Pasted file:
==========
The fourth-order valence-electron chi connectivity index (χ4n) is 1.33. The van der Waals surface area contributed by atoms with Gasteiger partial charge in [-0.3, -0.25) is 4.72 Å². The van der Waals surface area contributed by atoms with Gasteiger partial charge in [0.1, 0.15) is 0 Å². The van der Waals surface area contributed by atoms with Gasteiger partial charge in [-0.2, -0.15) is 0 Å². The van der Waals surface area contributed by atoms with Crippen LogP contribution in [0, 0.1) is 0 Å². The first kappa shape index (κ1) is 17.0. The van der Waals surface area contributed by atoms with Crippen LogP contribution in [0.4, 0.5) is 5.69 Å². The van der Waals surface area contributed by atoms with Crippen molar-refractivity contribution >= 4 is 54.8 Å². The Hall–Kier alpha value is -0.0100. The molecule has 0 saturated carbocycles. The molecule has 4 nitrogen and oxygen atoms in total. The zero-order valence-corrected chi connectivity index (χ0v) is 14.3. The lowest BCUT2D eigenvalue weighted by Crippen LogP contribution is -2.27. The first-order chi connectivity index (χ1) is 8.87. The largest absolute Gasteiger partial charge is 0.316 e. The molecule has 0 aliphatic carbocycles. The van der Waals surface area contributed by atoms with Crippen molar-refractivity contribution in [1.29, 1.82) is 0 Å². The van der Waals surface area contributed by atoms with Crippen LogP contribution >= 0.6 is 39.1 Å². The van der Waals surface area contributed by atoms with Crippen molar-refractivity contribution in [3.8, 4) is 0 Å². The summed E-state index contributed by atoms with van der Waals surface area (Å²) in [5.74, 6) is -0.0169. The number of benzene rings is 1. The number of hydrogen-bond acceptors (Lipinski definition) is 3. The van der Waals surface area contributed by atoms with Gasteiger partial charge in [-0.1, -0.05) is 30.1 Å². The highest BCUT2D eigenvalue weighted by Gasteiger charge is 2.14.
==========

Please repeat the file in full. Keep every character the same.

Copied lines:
The fourth-order valence-electron chi connectivity index (χ4n) is 1.33. The van der Waals surface area contributed by atoms with Gasteiger partial charge in [-0.3, -0.25) is 4.72 Å². The van der Waals surface area contributed by atoms with Gasteiger partial charge in [0.1, 0.15) is 0 Å². The van der Waals surface area contributed by atoms with Gasteiger partial charge in [-0.2, -0.15) is 0 Å². The van der Waals surface area contributed by atoms with Crippen LogP contribution in [0, 0.1) is 0 Å². The first kappa shape index (κ1) is 17.0. The van der Waals surface area contributed by atoms with Crippen LogP contribution in [0.4, 0.5) is 5.69 Å². The van der Waals surface area contributed by atoms with Crippen molar-refractivity contribution >= 4 is 54.8 Å². The Hall–Kier alpha value is -0.0100. The molecule has 0 saturated carbocycles. The molecule has 4 nitrogen and oxygen atoms in total. The zero-order valence-corrected chi connectivity index (χ0v) is 14.3. The lowest BCUT2D eigenvalue weighted by Crippen LogP contribution is -2.27. The first-order chi connectivity index (χ1) is 8.87. The largest absolute Gasteiger partial charge is 0.316 e. The molecule has 0 aliphatic carbocycles. The van der Waals surface area contributed by atoms with Crippen molar-refractivity contribution in [1.29, 1.82) is 0 Å². The van der Waals surface area contributed by atoms with Crippen LogP contribution >= 0.6 is 39.1 Å². The van der Waals surface area contributed by atoms with Crippen molar-refractivity contribution in [3.8, 4) is 0 Å². The summed E-state index contributed by atoms with van der Waals surface area (Å²) in [5.74, 6) is -0.0169. The number of benzene rings is 1. The number of hydrogen-bond acceptors (Lipinski definition) is 3. The van der Waals surface area contributed by atoms with Gasteiger partial charge in [-0.1, -0.05) is 30.1 Å². The highest BCUT2D eigenvalue weighted by Gasteiger charge is 2.14.